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Original Investigation |

An Electronic Health Records Study of Long-Term Weight Gain Following Antidepressant Use

Sarah R. Blumenthal, BS1,2; Victor M. Castro, MS3,4; Caitlin C. Clements, BA1,2; Hannah R. Rosenfield, BA1,2; Shawn N. Murphy, MD, PhD3,4; Maurizio Fava, MD5; Jeffrey B. Weilburg, MD5; Jane L. Erb, MD6; Susanne E. Churchill, PhD7; Isaac S. Kohane, MD8; Jordan W. Smoller, MD, ScD2; Roy H. Perlis, MD, MSc1,2
[+] Author Affiliations
1Center for Experimental Drugs and Diagnostics, Department of Psychiatry, Massachusetts General Hospital, Boston
2Psychiatric and Neurodevelopmental Genetics Unit, Department of Psychiatry, Massachusetts General Hospital, Boston
3Partners Research Computing, Partners HealthCare System, Boston, Massachusetts
4Laboratory of Computer Science, Department of Neurology, Massachusetts General Hospital, Boston
5Depression Clinic and Research Program, Department of Psychiatry, Massachusetts General Hospital, Boston
6Department of Psychiatry, Brigham and Women’s Hospital, Boston, Massachusetts
7Information Systems, Partners HealthCare System, Boston, Massachusetts
8Department of Medicine, Brigham and Women’s Hospital, Boston, Massachusetts
JAMA Psychiatry. 2014;71(8):889-896. doi:10.1001/jamapsychiatry.2014.414.
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Importance  Short-term studies suggest antidepressants are associated with modest weight gain but little is known about longer-term effects and differences between individual medications in general clinical populations.

Objective  To estimate weight gain associated with specific antidepressants over the 12 months following initial prescription in a large and diverse clinical population.

Design, Setting, and Participants  We identified 22 610 adult patients who began receiving a medication of interest with available weight data in a large New England health care system, including 2 academic medical centers and affiliated outpatient primary and specialty care clinics. We used electronic health records to extract prescribing data and recorded weights for any patient with an index antidepressant prescription including amitriptyline hydrochloride, bupropion hydrochloride, citalopram hydrobromide, duloxetine hydrochloride, escitalopram oxalate, fluoxetine hydrochloride, mirtazapine, nortriptyline hydrochloride, paroxetine hydrochloride, venlafaxine hydrochloride, and sertraline hydrochloride. As measures of assay sensitivity, additional index prescriptions examined included the antiasthma medication albuterol sulfate and the antiobesity medications orlistat, phentermine hydrochloride, and sibutramine hydrochloride. Mixed-effects models were used to estimate rate of weight change over 12 months in comparison with the reference antidepressant, citalopram.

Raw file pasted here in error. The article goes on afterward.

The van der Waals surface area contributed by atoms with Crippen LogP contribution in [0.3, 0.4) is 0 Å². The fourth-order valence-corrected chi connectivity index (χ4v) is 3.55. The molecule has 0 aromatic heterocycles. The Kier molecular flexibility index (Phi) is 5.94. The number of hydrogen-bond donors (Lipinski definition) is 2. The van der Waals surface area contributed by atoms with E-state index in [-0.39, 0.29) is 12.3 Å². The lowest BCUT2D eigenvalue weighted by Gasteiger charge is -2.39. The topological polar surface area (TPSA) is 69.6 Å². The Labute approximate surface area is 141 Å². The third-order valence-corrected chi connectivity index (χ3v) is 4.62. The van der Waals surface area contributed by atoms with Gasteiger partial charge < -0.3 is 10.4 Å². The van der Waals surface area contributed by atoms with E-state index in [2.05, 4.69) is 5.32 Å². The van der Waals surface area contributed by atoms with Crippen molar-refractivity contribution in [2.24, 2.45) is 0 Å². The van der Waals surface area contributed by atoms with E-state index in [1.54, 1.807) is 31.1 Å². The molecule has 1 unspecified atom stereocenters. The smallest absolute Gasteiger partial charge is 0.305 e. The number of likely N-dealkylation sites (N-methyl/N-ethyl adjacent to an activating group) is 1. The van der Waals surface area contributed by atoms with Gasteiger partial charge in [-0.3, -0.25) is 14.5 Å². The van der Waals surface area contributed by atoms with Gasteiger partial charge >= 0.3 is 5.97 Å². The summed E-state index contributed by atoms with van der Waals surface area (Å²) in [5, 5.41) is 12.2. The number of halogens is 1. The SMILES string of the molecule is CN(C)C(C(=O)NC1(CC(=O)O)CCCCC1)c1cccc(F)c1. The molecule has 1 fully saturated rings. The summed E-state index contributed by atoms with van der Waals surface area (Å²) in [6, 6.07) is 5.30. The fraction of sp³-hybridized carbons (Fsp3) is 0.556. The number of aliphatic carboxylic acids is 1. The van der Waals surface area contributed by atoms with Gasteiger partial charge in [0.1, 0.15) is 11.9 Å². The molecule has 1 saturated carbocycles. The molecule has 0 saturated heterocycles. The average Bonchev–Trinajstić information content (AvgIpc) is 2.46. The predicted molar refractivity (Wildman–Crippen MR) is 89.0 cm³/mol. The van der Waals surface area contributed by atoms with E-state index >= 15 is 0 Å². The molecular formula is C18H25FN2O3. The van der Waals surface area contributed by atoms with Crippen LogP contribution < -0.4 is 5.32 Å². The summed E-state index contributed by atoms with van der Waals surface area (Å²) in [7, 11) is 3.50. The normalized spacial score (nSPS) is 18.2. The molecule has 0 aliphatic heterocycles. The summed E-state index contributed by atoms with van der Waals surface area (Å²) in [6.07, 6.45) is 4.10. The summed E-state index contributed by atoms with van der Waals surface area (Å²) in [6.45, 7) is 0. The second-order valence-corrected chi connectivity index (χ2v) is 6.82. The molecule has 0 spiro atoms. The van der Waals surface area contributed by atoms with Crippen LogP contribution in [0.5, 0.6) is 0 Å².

Main Outcome and Measure  Clinician-recorded weight at 3-month intervals up to 12 months.

Results  Compared with citalopram, in models adjusted for sociodemographic and clinical features, significantly decreased rate of weight gain was observed among individuals treated with bupropion (β [SE]: −0.063 [0.027]; P = .02), amitriptyline (β [SE]: −0.081 [0.025]; P = .001), and nortriptyline (β [SE]: −0.147 [0.034]; P < .001). As anticipated, differences were less pronounced among individuals discontinuing treatment prior to 12 months.

Conclusions and Relevance  Antidepressants differ modestly in their propensity to contribute to weight gain. Short-term investigations may be insufficient to characterize and differentiate this risk.

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Figure 1.
Weight Change Cohort Derivation

aSee Table 1 for breakdown by drug.

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Figure 2.
Mean Change in Weight After Index Prescription by Percentage of Baseline Body Mass Index Estimated by Best Linear Unbiased Prediction (BLUP)

A, Antidepressents and albuterol sulfate. B, Weight loss medications. There is a difference in scale between parts A and B, corresponding to weight gain (A) vs weight loss (B). AD indicates antidepressents and SSRI, selective serotonin reuptake inhibitors.

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